Theme Week Alentejo

Monday, 20 February 2023 - 12:00 pm (CET/MEZ) Berlin | Author/Destination:
Category/Kategorie: General, Bon voyage, Theme Weeks, UNESCO World Heritage
Reading Time:  3 minutes

Évora's historic downtown © Bunks/cc-by-3.0

Évora’s historic downtown © Bunks/cc-by-3.0

Alentejo Region, a historical and cultural rich region, is one of the seven NUTS 2 regions of Portugal. It covers all of the historical Alentejo Province and part of the historical Ribatejo and Estremadura provinces. The the largest city and capital is Évora.

The greater region is defined within Portugal by the land bordering the left bank of the river Tagus to the North and extending to the South where it borders the Algarve region. The origin of its name, “além” + “Tejo” combined as Alentejo, literally translates to “Beyond-the-Tagus”. However, a large part of the subregion Lezíria do Tejo is located on the right bank of the Tagus. The Alentejo is completely located beyond the left margin of the Tagus River.

Beach in Melides © Bauerpower/cc-by-sa-3.0-de Évora Cathedral © Concierge.2C/cc-by-sa-3.0 Évora's historic downtown © Bunks/cc-by-3.0 Historic church in Vila Nova de Santo André © MarioM/cc-by-sa-3.0 Mértola © Vitor Oliveira/cc-by-2.5 Monument to Zeca Afonso and the 1974 Carnation Revolution in Grândola © flickr.com - Claus Bunks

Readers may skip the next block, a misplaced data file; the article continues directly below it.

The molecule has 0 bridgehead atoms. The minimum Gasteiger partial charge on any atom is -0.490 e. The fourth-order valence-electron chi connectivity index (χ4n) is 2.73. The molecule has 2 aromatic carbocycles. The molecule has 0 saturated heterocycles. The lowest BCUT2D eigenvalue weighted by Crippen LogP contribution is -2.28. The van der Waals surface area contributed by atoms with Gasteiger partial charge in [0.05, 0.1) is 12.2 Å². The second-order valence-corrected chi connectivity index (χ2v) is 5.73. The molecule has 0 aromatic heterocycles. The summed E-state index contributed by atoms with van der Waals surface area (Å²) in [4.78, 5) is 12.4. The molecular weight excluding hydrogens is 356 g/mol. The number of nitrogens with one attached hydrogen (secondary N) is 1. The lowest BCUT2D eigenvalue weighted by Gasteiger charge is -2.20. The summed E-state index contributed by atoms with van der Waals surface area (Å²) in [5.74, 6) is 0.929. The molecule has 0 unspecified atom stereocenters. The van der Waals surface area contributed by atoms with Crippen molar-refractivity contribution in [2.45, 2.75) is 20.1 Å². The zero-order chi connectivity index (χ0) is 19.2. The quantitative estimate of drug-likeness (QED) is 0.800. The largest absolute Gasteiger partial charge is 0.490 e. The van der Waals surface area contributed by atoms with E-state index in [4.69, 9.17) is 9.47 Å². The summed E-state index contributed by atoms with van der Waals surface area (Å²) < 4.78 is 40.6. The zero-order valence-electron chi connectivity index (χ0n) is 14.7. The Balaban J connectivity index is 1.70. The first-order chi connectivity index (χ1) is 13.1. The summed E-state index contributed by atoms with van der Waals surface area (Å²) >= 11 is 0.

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Monument to Zeca Afonso and the 1974 Carnation Revolution in Grândola © flickr.com - Claus Bunks
The resident population of the Alentejo stands at around 759,000 (fourth quarter, 2008 – 2 700 less than the fourth quarter of 2007), with 49% men and 51% women. It is the least populated region in the country, representing over one third of national territory but only 7.1% of its population. It is also the region with the oldest population, 22.9% being 65 years of age or more (while the national average is 17.5%).

The population is still declining – especially in the east of the Alentejo. Locals are said to migrate from the villages to the towns and from the towns to cities beyond the Alentejo. Some migration into the Alentejo is from Northern Europeans looking to escape their overcrowded regions, though not always permanently, just for sunny holiday retreats. People from China, Brazil, and mostly from (South-)Eastern Europe add to curbing population decline.

Here you can find the complete Overview of all Theme Weeks.

Read more on VisitAlentejo.pt, VisitPortugal.com – Alentejo, LonelyPlanet.com – The Alentejo: dining in Portugal’s land of tradition, Wikivoyage Alentejo and Wikipedia Alentejo. Learn more about the use of photos. To inform you about latest news most of the city, town or tourism websites offer a newsletter service and/or operate Facebook pages/Twitter accounts. In addition more and more destinations, tourist organizations and cultural institutions offer Apps for your Smart Phone or Tablet, to provide you with a mobile tourist guide (Smart Traveler App by U.S. Department of State - Weather report by weather.com - Global Passport Power Rank - Travel Risk Map - Democracy Index - GDP according to IMF, UN, and World Bank - Global Competitiveness Report - Corruption Perceptions Index - Press Freedom Index - World Justice Project - Rule of Law Index - UN Human Development Index - Global Peace Index - Travel & Tourism Competitiveness Index). If you have a suggestion, critique, review or comment to this blog entry, we are looking forward to receive your e-mail at comment@wingsch.net. Please name the headline of the blog post to which your e-mail refers to in the subject line.




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